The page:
On Becoming a Pedagogist: Brief Thoughts on Pedagogical Documentation

In January 2020, we gathered together with a group of pedagogists for three days to intensify our attention towards pedagogical thought and curriculum making, and to enrich the possibilities for the role of the pedagogist. To do this, we created a series of pedagogical and curricular processes that enabled us to collectively and actively think with the concepts and metaphors that shape the pedagogists’ emerging understandings of their role. We also invited a poet, a photographer and a visual artist to intersect their artistic processes with our thinking, as well as share their work, metaphors, and interests. Through these encounters, our interests and intentions were to intensely enact interpretative and trans-formative practices.

During the gathering, we created spaces for provocative and collective thinking and doings, carefully documented these thinking and doings, and curated provisional narratives that propelled further thinking and doings. We submerged ourselves in collective listening through visual note taking, photographing and videotaping the different processes, projecting those images on the walls, writing detailed individual fieldnotes, and sharing and collectively interpreting fieldnotes1. These different trajectories moved us to create the documentation below.

In the documentation and during the gathering, we used the metaphors of stitching, as acts that form and deform pedagogical and creative processes. Pedagogists placed their pedagogical energy in the processes of collectively making and doing, inserting something that is threaded by a living memory within a present. For us, stitching was not only a language to think pedagogy. It was also a way to: thread some of the loose ends that remained from a year of virtual meetings, make a mark in our collective (and challenging) journey, and create new lines to bring texture to our dialogues, and insist on what emerges as significant. In other words, stitching gave way to ‘compose around the specificities of becoming a pedagogist.’ Inspired by textile artist Susan Brandeis (2019), stitch by stitch, mark by mark and line by line, we created contours and temporary outlines to our collective and pedagogical orientations:

Lines that bend or curve with sufficient angle or curvature, or overlap in their pathways, eventually cross and enclose space, forming shapes distinguishable from the surrounding space. Each shape has expressive potential, largely determined by the combination of its external boundary (outline or contour) and its interior markings, shadings, or coloring (fill).

(p. 101)
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Digital documentation design by Tatiana Zakharova and Malvika Agarwal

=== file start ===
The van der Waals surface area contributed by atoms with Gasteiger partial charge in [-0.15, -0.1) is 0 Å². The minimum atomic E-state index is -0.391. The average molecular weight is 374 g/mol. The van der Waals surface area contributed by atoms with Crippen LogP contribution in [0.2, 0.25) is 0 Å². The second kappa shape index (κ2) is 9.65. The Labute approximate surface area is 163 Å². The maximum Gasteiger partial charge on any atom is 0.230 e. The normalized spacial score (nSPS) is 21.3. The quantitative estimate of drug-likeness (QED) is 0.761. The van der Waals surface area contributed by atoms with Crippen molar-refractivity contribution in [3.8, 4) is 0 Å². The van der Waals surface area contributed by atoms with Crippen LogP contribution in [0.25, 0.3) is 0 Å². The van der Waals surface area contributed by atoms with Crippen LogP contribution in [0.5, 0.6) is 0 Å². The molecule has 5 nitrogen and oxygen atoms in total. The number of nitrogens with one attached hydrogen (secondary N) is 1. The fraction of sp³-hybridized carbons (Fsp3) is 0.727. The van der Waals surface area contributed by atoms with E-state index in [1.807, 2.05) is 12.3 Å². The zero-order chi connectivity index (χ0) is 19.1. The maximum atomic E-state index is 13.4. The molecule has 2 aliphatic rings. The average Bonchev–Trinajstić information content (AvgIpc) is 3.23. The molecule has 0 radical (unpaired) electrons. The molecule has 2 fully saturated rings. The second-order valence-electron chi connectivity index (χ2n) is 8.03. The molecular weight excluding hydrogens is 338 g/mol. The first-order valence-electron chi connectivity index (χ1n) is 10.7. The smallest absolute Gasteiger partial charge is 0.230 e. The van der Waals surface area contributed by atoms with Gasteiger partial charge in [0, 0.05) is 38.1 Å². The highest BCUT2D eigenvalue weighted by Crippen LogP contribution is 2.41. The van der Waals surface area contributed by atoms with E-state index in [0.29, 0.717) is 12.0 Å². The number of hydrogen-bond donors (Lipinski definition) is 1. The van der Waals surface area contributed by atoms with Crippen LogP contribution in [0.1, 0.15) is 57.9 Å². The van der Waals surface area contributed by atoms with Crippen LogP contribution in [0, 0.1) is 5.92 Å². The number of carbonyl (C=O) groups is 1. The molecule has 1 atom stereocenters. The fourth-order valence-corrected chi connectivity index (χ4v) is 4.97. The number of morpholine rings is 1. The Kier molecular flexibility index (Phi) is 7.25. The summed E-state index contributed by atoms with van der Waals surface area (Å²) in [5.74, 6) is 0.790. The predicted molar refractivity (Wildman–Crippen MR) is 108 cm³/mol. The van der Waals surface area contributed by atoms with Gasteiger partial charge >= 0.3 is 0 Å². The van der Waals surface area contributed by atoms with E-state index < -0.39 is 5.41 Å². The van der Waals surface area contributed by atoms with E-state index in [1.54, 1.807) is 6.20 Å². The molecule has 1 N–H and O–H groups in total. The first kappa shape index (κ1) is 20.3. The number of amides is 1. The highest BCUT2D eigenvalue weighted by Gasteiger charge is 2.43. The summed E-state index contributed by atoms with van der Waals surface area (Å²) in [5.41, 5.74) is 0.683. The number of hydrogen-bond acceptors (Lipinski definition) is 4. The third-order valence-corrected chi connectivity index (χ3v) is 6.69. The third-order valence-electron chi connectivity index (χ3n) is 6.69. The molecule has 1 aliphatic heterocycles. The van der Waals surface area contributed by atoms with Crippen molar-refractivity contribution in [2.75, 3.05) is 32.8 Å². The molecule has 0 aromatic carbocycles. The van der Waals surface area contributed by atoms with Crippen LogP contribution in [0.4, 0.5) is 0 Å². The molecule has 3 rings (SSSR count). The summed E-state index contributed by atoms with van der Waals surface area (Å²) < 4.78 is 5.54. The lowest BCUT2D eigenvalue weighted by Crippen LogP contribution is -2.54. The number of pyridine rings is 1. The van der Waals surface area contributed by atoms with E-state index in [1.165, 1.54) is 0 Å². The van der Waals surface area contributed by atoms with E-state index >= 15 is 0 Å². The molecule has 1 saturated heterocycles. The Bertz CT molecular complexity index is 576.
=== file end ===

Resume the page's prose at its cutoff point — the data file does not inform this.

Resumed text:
We approach the practice of pedagogical documentation as the driving force of inquiry and curriculum making. As a practice, documentation is shaped by a generative and ongoing dynamic between the traces of what we have defined as pedagogically significant within a process (Rinaldi, 2005), and the different propositions ideated on the basis of that which we found significant. In other words, as pedagogists engage in pedagogical documentation, they are moved by a set of pedagogical questions, concerns and orientations that help discern and give value to what happened at the same time that they propel into cultivating new forms of knowing, acting and living (through questioning, experimenting, fabulating, enacting, inventing trying out, daring, figuring out, stumbling to name a few). Hence pedagogical documentation is both retrospective and prospective.

The retrospective aspect of documentation, as Italian pedagogista Carla Rinaldi notes, can sometimes be misunderstood as a representation of what happened. However, pedagogical documentation is not simply a final narrative of what was done; it is instead a narration of the different trajectories and processes that are thought through and partially interpreted.

The prospective aspect of documentation engages the practice of projecting via ideation. The intention is to purposefully activate certain ideas/possibilities through material, interpretative and speculative processes of curriculum making. Acts of ideation compose situations that stich something different in the curricular fabric of an early childhood centre. Pedagogists ideate because they are pedagogical projectists (a translation from “progettisti in Italian) who are interested (as being in the midst of things) in curriculum making as that which enables new and alternative relational fields (ones that are less based in managerial logics, less human centric and less individualistic).

Finally, and as a way of insisting, documentation, for us, enables and enriches our abilities to pedagogically envision. This means a practice that proposes inventive processes within an educational setting without fully knowing, without fully seeing, yet, moved by pedagogical prospective(s) that face and engage with a future that we cannot predict, and yet, a future that we can story.

References

Brandeis, s. (2019). The intentional thread: A guide to drawing, gesture, and color in stitch. Atglen, PA: Schiffer Books.




  1. Sarah Hennessy, Tatiana Zakharova, Malvika Agarwal, Adrianne Bacelar de Castro, Maureen Cullen, Kelly-Ann MacAlpine, and Rocio Gujani co-laboured with us in the enactment of each encounter, in gathering the documentation, and in stitching this pedagogical documentation.